Bethany Colburn is finally allowed to court and Everett Foster is ready to confess his love for her. As the outside world closes in on the Land, a new man arrives in the village of Good Springs. He brings charm Bethany has never encountered and illness the Land has never known. While the medicinal power of the gray leaf tree is put to the test and the Colburn family’s strength is stretched thin, Bethany must choose between the love of her life and the intriguing new man. But nothing will matter if the Land is invaded.
Book Three in the ground-breaking Uncharted series, Uncharted Inheritance weaves heartbreak and hope while delivering long-awaited answers in this suspenseful story of life in a hidden land. If you like the rural setting and wholesomeness of Amish Fiction but are looking for something new, buy Uncharted Inheritance today to jump into this original adventure.
Praise for Uncharted Inheritance
"A unique concept, a mix of science fiction and historical romance, and it works... an original concept that reflects Christian values without being preachy." --The Christian Manifesto
I’ve read the first two books in the Uncharted series, so was looking forward to this final book. I’d been anticipating Justin’s arrival in The Land since the end of the first book, so it was good to finally see that happen. However, it didn’t quite live up to expectations, although that’s probably my fault. The earlier books had implied Justin and Connor were good friends, so I was expecting them to have similar values, if not similar personalities. They didn’t, and I think it would have been better if perhaps those differences had been signaled in the earlier books—it would have added to the tension and conflict. The conflict which had been signaled—that of Justin’s illness and arrival—was solved too easily; however, another conflict was introduced.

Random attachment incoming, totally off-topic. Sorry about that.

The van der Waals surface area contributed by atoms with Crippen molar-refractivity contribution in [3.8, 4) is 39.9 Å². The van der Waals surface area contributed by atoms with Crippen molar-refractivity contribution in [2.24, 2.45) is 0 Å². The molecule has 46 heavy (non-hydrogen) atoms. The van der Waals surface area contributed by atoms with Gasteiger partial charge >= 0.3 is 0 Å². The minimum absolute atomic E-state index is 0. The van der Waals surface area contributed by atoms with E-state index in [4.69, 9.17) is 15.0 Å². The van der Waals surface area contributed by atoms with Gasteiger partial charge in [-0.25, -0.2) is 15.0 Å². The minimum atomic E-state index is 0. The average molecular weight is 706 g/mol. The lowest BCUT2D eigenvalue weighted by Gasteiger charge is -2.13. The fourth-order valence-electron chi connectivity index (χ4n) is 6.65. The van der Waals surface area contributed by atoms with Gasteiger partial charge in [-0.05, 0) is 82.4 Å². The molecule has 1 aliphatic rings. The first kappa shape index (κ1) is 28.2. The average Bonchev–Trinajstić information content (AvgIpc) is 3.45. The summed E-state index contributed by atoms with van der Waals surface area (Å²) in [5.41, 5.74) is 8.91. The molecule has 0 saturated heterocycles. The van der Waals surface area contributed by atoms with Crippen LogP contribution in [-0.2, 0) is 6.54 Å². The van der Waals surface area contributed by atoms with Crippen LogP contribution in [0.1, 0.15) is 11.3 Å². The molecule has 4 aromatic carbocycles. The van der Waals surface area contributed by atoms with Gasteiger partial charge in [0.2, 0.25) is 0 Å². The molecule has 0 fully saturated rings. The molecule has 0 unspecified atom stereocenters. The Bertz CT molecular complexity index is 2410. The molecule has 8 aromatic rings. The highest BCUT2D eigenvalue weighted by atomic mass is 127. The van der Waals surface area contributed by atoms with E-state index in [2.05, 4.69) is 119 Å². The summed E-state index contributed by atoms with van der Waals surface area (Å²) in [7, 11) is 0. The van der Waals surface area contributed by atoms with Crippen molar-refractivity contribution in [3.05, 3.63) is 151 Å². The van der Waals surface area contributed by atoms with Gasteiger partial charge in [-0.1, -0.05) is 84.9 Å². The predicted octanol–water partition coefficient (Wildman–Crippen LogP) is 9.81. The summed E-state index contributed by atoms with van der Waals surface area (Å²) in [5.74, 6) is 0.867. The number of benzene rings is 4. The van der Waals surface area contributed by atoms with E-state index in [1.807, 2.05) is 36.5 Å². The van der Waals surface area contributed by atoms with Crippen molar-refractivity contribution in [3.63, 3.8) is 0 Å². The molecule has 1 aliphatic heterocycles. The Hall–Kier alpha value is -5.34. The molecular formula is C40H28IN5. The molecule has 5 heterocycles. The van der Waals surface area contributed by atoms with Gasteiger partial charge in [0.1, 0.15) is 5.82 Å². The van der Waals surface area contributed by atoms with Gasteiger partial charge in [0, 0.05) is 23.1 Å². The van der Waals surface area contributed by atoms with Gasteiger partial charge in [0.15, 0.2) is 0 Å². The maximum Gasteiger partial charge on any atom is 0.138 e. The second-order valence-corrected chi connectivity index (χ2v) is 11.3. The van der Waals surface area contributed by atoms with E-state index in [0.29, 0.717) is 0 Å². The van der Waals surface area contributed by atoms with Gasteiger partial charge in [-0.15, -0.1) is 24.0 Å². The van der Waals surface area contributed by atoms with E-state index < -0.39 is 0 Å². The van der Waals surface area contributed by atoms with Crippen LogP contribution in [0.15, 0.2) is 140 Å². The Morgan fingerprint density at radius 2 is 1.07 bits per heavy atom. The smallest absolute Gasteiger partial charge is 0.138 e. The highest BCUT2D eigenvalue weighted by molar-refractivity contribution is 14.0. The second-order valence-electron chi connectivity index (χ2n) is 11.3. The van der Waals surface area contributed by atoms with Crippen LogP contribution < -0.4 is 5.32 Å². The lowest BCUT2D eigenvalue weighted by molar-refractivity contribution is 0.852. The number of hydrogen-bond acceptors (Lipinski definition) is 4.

The other think I would have liked to have seen more of in the earlier books was Bethany and her gift. We are told her gift, an unusually developed sense of empathy, is why she befriends Justin, because she sees he’s lonely in The Land, but the reason felt like it came out of nowhere. The gift of empathy is a great idea, and provided some good internal conflict, but the suddenness made it feel a little contrived.
However, downplaying the potential external conflict around an epidemic and introducing Bethany’s gift gave the author the opportunity to explore a different side of Bethany: her innocence and curiosity. This internal conflict was probably stronger as Bethany was forced to learn a lesson we all have to learn (especially innocent teenage girls from conservative homes), that not all men are gentlemen. While several people tried to tell Bethany this, she didn’t take it well similar to other teenage girls I have known over the years. This made Bethany more of a complex character, and meant her character journey was driven by her internal conflict—which I find more satisfying as a reader.
In contrast, Justin and Everett were perhaps less complex, as their role was to be the opposites Bethany had to choose between. Everett, in particular, seemed to be reacting more to external events (Justin and Bethany), rather than facing his own internal journey. While the main focus of the plot was Bethany’s internal journey, it would have been good to know the men in a bit more depth.
The writing was solid—not strong, but solid. There were some minor editing glitches, but no more than I saw in the last two books I read (one from a major CBA publisher, and one from a digital-first imprint of a major ABA publisher). One thing that bugged me was the too-long paragraphs—some were over a page long even when viewed on the smallest font size my Kindle could offer (which made them two or three pages long at the font size I prefer to read with). This was mostly interior monologue, and the lack of paragraphing made these parts drag for me. Authors, white space is your friend.
Overall, while this wasn’t my favorite of the series, I’d still recommend Uncharted Inheritance to people looking for fiction with an original concept that reflects Christian values without being preachy. It would make a good Young Adult (or New Adult) read, or for someone who enjoys Amish fiction because they like the “traditional” setting and values but is looking for something different.